Ever since the new Intel Jasper Lake 10nm Atom generation was launched they have been on our radar to review. The Topton M6 is a small mini PC with a quad-core Intel N5105 processor, WiFi 6, 2.5GbE, and that is relatively inexpensive. This unit ends up being significantly less expensive than the Intel Atlas Canyon NUC. As a result, we wanted to take a look at this unit and see if it is any good.
STH Mini PC Background: Topton M6
The Topton M6 is a very small PC. We tried finding some way to give a sense of scale to our photos, and one way we came up with was to bring Legos back into frame. They even made it to the video version:
As always, we suggest opening the video in its own browser, tab, or app for the best viewing experience. In the video, we can do a bit more by showing the unit running and letting you listen to it for example.
At the heart of this unit is the Intel Celeron N5105, a 10nm Jasper Lake part. This uses Intel’s updated Tremont efficiency cores. Intel has a number of Atlas Canyon NUCs with this same N5105 part, but the difference is really pricing.
We purchased our unit for $299 after coupons, but we checked on the day this review is going live and it was $292.51. Sometimes AliExpress has other coupons available. While to some that may seem pricey, our unit had 16GB of soldered memory, a 512GB SSD that is abysmally bad, and Windows 11 Pro.
Unlike some of the Atlas Canyon NUCs, we also get 2.5GbE and WiFi 6 with this unit instead of the older 1GbE and AC-generation WiFi.
This is part of our STH Mini PC series for systems that do not fit in Project TinyMiniMicro.
Topton M6 Hardware Overview
We are going to split this into internal and external hardware overviews as we do with many of our reviews. There was a surprising amount to talk about inside this chassis.
Topton M6 External Hardware Overview
The Topton unit measures only 155 x 80 x 20mm. That is roughly 6.1 x 3.1 x 0.8 inches making the unit very small. The front is mostly just a glossy black plastic that is a dust and fingerprint magnet. There is also a power button and a power status LED.
The top of the unit has glossy black plastic as well as an Intel Inside logo. There is also a fan vent for the fan we will see later in our internal overview.
The rear of this unit is really where the action is. There is a Type-C power input then an audio jack. There is a USB Type-C port than can also serve as a second display output with the HDMI port. Networking is provided by an Intel i225-V NIC so we have 2.5GbE in this little system. This is a B3 revision NIC which is what we currently recommend. There are also three USB 3.2 Gen1 5Gbps ports.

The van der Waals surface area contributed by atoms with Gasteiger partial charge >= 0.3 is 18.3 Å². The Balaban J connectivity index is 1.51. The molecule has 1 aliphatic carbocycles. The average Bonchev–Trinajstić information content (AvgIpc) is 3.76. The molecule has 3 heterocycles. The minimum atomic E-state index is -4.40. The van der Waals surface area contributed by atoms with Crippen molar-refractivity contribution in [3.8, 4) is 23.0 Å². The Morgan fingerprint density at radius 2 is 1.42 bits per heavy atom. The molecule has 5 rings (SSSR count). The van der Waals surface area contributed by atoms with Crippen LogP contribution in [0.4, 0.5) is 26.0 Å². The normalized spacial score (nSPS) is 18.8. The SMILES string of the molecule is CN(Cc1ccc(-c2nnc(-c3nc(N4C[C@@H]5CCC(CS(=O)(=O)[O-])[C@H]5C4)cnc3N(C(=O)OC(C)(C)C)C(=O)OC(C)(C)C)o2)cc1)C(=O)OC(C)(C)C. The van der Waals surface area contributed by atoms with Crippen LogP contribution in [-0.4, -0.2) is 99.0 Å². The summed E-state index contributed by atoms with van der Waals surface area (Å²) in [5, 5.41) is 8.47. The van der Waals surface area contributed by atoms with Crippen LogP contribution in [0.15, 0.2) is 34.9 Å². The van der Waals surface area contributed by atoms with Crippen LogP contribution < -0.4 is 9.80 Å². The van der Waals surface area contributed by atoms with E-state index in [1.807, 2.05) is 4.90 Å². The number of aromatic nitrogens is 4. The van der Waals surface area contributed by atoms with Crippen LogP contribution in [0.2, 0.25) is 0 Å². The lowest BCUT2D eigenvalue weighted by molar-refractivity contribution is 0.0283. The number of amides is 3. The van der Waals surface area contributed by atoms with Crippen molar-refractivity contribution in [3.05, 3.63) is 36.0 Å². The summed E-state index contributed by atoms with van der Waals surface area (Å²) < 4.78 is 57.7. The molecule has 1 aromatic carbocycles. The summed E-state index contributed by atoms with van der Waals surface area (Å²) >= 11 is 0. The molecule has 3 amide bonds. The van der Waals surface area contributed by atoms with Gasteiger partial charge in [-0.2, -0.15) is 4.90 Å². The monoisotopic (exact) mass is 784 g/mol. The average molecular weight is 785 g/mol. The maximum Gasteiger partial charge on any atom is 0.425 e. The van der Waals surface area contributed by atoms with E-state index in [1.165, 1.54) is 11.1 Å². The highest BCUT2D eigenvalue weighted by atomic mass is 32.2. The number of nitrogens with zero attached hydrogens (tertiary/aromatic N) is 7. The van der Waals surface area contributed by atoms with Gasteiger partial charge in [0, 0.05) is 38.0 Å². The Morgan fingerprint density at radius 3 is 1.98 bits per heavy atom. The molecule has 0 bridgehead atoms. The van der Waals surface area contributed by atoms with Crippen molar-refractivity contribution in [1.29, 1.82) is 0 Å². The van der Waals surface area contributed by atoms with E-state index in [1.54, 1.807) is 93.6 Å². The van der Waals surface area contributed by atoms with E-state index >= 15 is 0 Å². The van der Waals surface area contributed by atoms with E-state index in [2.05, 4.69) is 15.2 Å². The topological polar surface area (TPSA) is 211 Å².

Just as a size comparison, we have a Lenovo ThinkCentre M90n Nano. One can see that the M6 is noticeably smaller. It is also much lighter owing to a minimal cooler and plastic casing.
The M90n Nano was previously much less expensive, so it was competitive in this price range, but prices trended up over time.
Here is another shot that also has the M75n Nano that we did not review. While the M6 comes with a small VESA bracket, the M75n Nano came with a Velcro patch on the bottom. That Velcro idea my be more useful for many of our readers given that the M6 is smaller and lighter.
We did not cover the sides of the unit, but they are just plastic vents.
Next, let us get inside the unit to see what hardware we can find.
thank you for your honest review. it’s useful to have someone also point out negatives
In the 7Zip compression charts, the Pentium is mislabeled as a Celeron.
Thanks for the review! Why doesn’t this device fit into Project TinyMiniMicro?
N3350 hits on W10 7zip 9.20 3000 MIPS
4core Elkhart Lake J6412 hits 10000 MIPS
N3350 4.653 GIPS
J6412 13.291 GIPS
QuickSync Encode/Decodeon Elkhart IMHO is on par with E-2100/2200 xeon lineup for lowres files
Bad news for us waiting for the Topton or Kingnowy N6005 with 4 x i225 … see answer bellow from Topton 🙁 seems this could last MONTHs….
“Sorry dear, I asked our warehouse for you, due to the outbreak of COVID-19 in Shanghai, China, N6005 CPU cannot be sent to our factory temporarily, so N6005 model cannot be shipped normally.
We have three solutions for you now
1. Can you change the CPU to N5105? We will upgrade a 8GB RAM for you for free, and we will give you a VESA mount as a gift
2. If you cannot accept the replacement, can you apply to cancel your order?
3. Continue to wait for N6005
Looking forward to your quick reply, thank you very much!”
Tiny = Lenovo
Mini = HP
Micro = Dell
For 1L PCs. We are calling this the STH Mini PC series and STHMPC will be a sister series to Project TMM.
I wouldn’t call the SSD “abysmal”. The most important thing when judging a cheap SSD is random read Q1/T1 numbers and it’s comparable with many other drives, so the basic is up to par.
If you call 1GB/s abysmal, what do you say with 300MB SATAII SSDs? I also have an SATAIII SSD that gets 500MB/s in sequentials but is noticeably slow just a weak, something that’s seldomly experienced with my SATAII X25-M that only gets 70MB/s sequential write or so.
There’s also the saying “there are no bad products, only bad pricing”. If it’s an SSD with a DRAM cache and not QLC that’s absolutely fantastic.
@Patrick, if you ever consider doing the Acer Veriton N series (which are also 1L corporate desktops), would that belong to TMM (or TMMN if a name change is desired) or STH Mini?
Hello. Owners help, please with answers.
1. Can I supply power and get an image over 1 usb-c wire?
2. Is it possible to connect an external video card?
3. Is the Thunderbolt standard supported?
Hi, in the video you say you did a clean install of Win 11. When i tried this on a “spare” NVMe drive i hit driver problems as shown in Control Panel\Device Manager. Didi you have the same issue or where did you get the drivers from.